It doesn’t matter if most of your writing is on a blog, in magazines, in academic journals or even in your own personal journal, how you write matters.  How you write affects the way that both you and others understand your ideas.  As William Zinsser (whose book On Writing Well should be in your library) suggested, “Most people have no idea how badly they write.”

Go back and read some of your very earliest writing and you’ll quickly notice that if you’ve kept on with it, your writing today is so much better than it was when you started.   Your continual practice has, in fact, made you better.  But if you’ve gone a step further by actually working at improving your writing, it will jump off the page at you and scream: “I am better!”  One of the most under-appreciated approached to writing improvement in my view is the concept of cross-writing.

I’m not sure when I came up with or stumbled upon the idea, but it probably had something to do with a creativity course I taught a few years ago to a small group of third-year university students.  In that course we explored the idea of creativity cross-training: for example, if you’re a choreographer, then you could try a visual art such as photography or painting to keep the creative juices flowing – learn to see things in different ways.  This enhances your creativity.  The same holds true for writing.

I have great respect for authors who work in a particular specialty, but I’ll bet my next paycheck that most of them (if not all) do at least a bit of cross-writing even if they don’t cross-publish (not sure that’s a real concept for anyone but me). Many, if not most authors, keep journals in which they write a lot of material that they never intend for readers to see.  So, they cross write, too. But I’m talking about an even bigger commitment to this approach.

I’m talking to all you academic writers (including students) out there who don’t seem to think that your writing needs to improve – that it’s “good enough.”  But I think that taking the time to write a bit of fiction, to blog or even to keep a personal journal would help. You would improve your story-telling ability, and in spite of the parameters within which you must publish, at the heart of what you’re doing is telling the story of your research, or your theory, or your opinion.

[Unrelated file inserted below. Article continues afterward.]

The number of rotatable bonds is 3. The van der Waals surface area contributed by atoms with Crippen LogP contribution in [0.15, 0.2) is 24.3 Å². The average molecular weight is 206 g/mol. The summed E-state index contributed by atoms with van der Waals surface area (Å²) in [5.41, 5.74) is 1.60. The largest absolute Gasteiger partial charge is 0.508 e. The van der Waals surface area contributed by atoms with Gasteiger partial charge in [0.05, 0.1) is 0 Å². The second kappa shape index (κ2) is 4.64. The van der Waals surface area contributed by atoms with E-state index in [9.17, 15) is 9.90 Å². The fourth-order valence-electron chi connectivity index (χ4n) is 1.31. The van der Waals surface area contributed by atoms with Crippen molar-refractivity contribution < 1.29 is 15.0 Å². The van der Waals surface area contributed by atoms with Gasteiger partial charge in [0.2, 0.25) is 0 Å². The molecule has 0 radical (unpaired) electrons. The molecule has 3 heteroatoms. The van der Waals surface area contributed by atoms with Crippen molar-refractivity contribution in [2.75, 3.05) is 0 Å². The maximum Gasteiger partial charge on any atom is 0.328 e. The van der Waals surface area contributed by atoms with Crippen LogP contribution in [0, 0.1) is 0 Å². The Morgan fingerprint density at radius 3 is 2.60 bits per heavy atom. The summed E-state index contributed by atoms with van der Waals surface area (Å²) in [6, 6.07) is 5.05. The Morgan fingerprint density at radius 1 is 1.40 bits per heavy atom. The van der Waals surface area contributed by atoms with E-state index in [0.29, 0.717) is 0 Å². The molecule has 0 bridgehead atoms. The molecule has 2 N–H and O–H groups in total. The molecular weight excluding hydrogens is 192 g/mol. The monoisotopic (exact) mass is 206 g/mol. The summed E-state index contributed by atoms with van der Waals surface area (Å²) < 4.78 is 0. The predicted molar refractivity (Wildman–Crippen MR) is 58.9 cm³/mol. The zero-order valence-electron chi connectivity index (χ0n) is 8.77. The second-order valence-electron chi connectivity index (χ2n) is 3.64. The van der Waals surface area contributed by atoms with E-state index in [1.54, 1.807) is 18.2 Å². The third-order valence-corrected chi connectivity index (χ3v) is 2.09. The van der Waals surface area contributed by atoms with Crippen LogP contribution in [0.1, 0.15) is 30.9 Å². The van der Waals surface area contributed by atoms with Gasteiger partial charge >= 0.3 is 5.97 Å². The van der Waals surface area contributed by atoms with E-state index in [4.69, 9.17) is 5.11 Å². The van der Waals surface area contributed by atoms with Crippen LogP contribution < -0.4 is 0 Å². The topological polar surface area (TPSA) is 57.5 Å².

I’m also talking to all those bloggers out there who free-associate in every blog post. I’m imploring you to take the time to do a bit of research for a change, and craft a piece that is more authoritative  I’m not necessarily suggesting that you post it on your blog – rather do it for yourself and your writing.

Perhaps all of this is to justify my own approach to writing:  a bit of academia, a bit of blogging, a few non-fiction trade books, a couple of textbooks, a bit of creative non-fiction (memoir) and, increasingly, works of fiction.  This apparent lack of focus on my part, I like to think of as evolutionary in terms of the quality of my own writing.  When I have the courage to open the pages of that first book I wrote  and really read, I am usually astounded that a publisher bought it.  My writing is better now, and gets better with every article and every book I write.  I don’t think you can ever stop improving.

What, then, are some of the skills that I learned by writing in one genre and was then able to use to improve another style?

  • First, I used to write feature articles.  One of the first things you have to be able to do (after gathering your material) to write a feature is to organize your material and write an outline.  That ability to think about how to tell a story has improved the way I’m able to write case studies in textbooks.
  • That ability to tell a story also became extraordinarily useful in writing the memoir.
  • The self-reflection skills that I had to engage to write the memoir became a key to opening up my imagination so that I could pick up on the rich possibilities of fiction that might come from an academic journal article (that’s the backstory about my upcoming book Grace Note which I’ll tell you about the minute I have it in my hand from the publisher).
  • My research skills that I honed by writing textbooks are the key to my ability to write historical fiction that is full of accurate historical detail.
  • And of course, all of the editors who have had a crack at my work have taught me some of the fine points of grammar, punctuation and style – even if I had to argue with them from time to time. In almost all cases, they won.

All of this makes me a writer who I think continues to improve, but one who has not yet arrived!

What parts of your current writing could be improved by trying out another form?